Leland's captors took up their march toward the Ohio. Here, although their captive was suffering intense agony, they forced him into the water, and compelled him to swim across. Every stroke he thought would be his last, yet he reached the shore in safety. The band set forward at once. There were six savages, upon two of whom the duty of attending Leland devolved. Yet he required little watching or attention. The thought of escape was far from his mind; he was in a sad situation to rebel or offer resistance. Both hands were firmly secured behind him, and his strength was taxed to the utmost to keep up with his captors.

In the course of a couple of hours they came upon two of their companions, seated around and amusing themselves with a negro. Each appeared to enjoy himself prodigiously at the expense of the poor African, who was boiling over with furious rage.

"Get out, niggers!" he shouted, "my head's split wide open now, sure!"

Here one of the savages amused himself by letting the end of a weighty stick fall upon the head of the negro. The luxuriant wool caused it to re-bound again, to the infinite delight of the tormentors, who smiled horribly at it.

Leland recognized Zeb as he came up. It gave him a sort of pleasure, or rather served to lighten his pain, to know that they were to be companions in captivity. He could probably obtain information of Rosalind, while the conversation of the slave might assist to keep off the gloom which was settling over him.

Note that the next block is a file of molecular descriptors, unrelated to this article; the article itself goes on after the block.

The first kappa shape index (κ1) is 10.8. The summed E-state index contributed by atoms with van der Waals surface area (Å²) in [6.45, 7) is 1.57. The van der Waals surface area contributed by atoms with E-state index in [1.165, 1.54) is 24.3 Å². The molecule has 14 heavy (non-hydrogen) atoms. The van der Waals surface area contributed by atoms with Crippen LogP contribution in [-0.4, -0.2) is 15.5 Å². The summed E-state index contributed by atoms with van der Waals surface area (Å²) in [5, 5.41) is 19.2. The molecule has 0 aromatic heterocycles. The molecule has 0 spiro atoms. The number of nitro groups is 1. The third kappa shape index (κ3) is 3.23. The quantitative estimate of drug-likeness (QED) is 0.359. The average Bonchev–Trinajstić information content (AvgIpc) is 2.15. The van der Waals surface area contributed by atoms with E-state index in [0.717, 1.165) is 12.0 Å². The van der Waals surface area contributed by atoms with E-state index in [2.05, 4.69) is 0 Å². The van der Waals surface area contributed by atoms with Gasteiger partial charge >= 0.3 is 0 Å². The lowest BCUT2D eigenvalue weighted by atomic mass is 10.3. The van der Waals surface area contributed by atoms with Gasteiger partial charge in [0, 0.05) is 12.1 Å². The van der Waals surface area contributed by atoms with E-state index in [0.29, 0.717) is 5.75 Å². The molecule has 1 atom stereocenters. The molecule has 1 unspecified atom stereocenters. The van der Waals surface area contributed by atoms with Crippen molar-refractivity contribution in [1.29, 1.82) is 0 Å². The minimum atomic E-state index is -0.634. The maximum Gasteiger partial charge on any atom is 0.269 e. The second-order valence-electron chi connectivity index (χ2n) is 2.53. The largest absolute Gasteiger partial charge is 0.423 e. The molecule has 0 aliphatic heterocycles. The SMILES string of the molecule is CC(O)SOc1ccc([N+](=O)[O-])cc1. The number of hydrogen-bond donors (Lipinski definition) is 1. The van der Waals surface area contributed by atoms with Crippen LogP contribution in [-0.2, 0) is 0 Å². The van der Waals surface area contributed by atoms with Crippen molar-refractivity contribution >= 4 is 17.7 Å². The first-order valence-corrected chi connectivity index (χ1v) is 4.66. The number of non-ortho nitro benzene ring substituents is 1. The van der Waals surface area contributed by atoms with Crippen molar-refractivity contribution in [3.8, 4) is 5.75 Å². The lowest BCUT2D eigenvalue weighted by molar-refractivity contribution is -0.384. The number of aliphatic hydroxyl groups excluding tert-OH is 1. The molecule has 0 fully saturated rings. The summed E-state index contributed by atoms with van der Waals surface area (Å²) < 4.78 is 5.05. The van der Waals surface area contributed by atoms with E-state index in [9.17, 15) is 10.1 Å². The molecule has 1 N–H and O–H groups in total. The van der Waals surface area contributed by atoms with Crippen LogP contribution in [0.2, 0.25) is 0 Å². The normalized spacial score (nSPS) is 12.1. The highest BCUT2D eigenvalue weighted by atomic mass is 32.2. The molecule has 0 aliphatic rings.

"Gorra, ef dar ain't massa Leland," exclaimed the negro, turning toward the approaching Indians. "High! whar'd _you come from, George? What did you let 'em cotch _you fur?"

"Because I could not prevent it," returned he, with a faint smile.

"Well, now, if't had been dis pusson, you see, dey'd 've had some trouble."

"How is it that you are here, then?"

"Well, dat question requires considerable explanation. I know'd as how dey's agoin' to git _you_, and so I just come along to help you out de scrape."

Here the conversation ceased for the present. Leland had stretched himself upon the ground, and the pain of his wound increased. A savage noticing this, prepared a sort of poultice of pounded leaves and herbs, and placed it upon his side. Had this been done with a view to alleviate his suffering and not to preserve him for a great and awful torture, as it really was, Leland might have felt disposed to thank him for it.